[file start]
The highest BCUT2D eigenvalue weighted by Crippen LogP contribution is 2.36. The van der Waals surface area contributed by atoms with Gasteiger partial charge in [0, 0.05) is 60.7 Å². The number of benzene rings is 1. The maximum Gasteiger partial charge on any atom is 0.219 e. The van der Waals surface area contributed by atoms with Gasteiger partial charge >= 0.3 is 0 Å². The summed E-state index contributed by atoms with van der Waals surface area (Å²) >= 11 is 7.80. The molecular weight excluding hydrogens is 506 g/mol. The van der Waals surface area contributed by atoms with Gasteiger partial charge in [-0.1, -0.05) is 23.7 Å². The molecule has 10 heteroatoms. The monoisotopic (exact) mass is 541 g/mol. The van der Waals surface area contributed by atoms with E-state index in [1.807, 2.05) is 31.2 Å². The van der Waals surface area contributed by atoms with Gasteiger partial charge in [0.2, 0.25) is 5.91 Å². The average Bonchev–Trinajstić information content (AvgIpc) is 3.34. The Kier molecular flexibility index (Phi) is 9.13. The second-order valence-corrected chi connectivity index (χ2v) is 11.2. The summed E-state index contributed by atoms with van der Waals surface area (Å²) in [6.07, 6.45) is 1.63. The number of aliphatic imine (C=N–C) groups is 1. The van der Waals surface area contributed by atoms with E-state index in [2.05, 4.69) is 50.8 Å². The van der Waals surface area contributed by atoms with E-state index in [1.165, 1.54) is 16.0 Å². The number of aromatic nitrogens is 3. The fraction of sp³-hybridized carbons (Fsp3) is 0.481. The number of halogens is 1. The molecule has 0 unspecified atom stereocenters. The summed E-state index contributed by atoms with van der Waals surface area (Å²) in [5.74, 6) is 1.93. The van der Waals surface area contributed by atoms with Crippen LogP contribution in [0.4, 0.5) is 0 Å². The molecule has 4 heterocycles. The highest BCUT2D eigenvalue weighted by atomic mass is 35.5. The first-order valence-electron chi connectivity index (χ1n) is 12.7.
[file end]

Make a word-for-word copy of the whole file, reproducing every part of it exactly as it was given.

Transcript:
The highest BCUT2D eigenvalue weighted by Crippen LogP contribution is 2.36. The van der Waals surface area contributed by atoms with Gasteiger partial charge in [0, 0.05) is 60.7 Å². The number of benzene rings is 1. The maximum Gasteiger partial charge on any atom is 0.219 e. The van der Waals surface area contributed by atoms with Gasteiger partial charge >= 0.3 is 0 Å². The summed E-state index contributed by atoms with van der Waals surface area (Å²) >= 11 is 7.80. The molecular weight excluding hydrogens is 506 g/mol. The van der Waals surface area contributed by atoms with Gasteiger partial charge in [-0.1, -0.05) is 23.7 Å². The molecule has 10 heteroatoms. The monoisotopic (exact) mass is 541 g/mol. The van der Waals surface area contributed by atoms with E-state index in [1.807, 2.05) is 31.2 Å². The van der Waals surface area contributed by atoms with Gasteiger partial charge in [0.2, 0.25) is 5.91 Å². The average Bonchev–Trinajstić information content (AvgIpc) is 3.34. The Kier molecular flexibility index (Phi) is 9.13. The second-order valence-corrected chi connectivity index (χ2v) is 11.2. The summed E-state index contributed by atoms with van der Waals surface area (Å²) in [6.07, 6.45) is 1.63. The number of aliphatic imine (C=N–C) groups is 1. The van der Waals surface area contributed by atoms with E-state index in [2.05, 4.69) is 50.8 Å². The van der Waals surface area contributed by atoms with E-state index in [1.165, 1.54) is 16.0 Å². The number of aromatic nitrogens is 3. The fraction of sp³-hybridized carbons (Fsp3) is 0.481. The number of halogens is 1. The molecule has 0 unspecified atom stereocenters. The summed E-state index contributed by atoms with van der Waals surface area (Å²) in [5.74, 6) is 1.93. The van der Waals surface area contributed by atoms with Crippen LogP contribution in [0.4, 0.5) is 0 Å². The molecule has 4 heterocycles. The highest BCUT2D eigenvalue weighted by atomic mass is 35.5. The first-order valence-electron chi connectivity index (χ1n) is 12.7.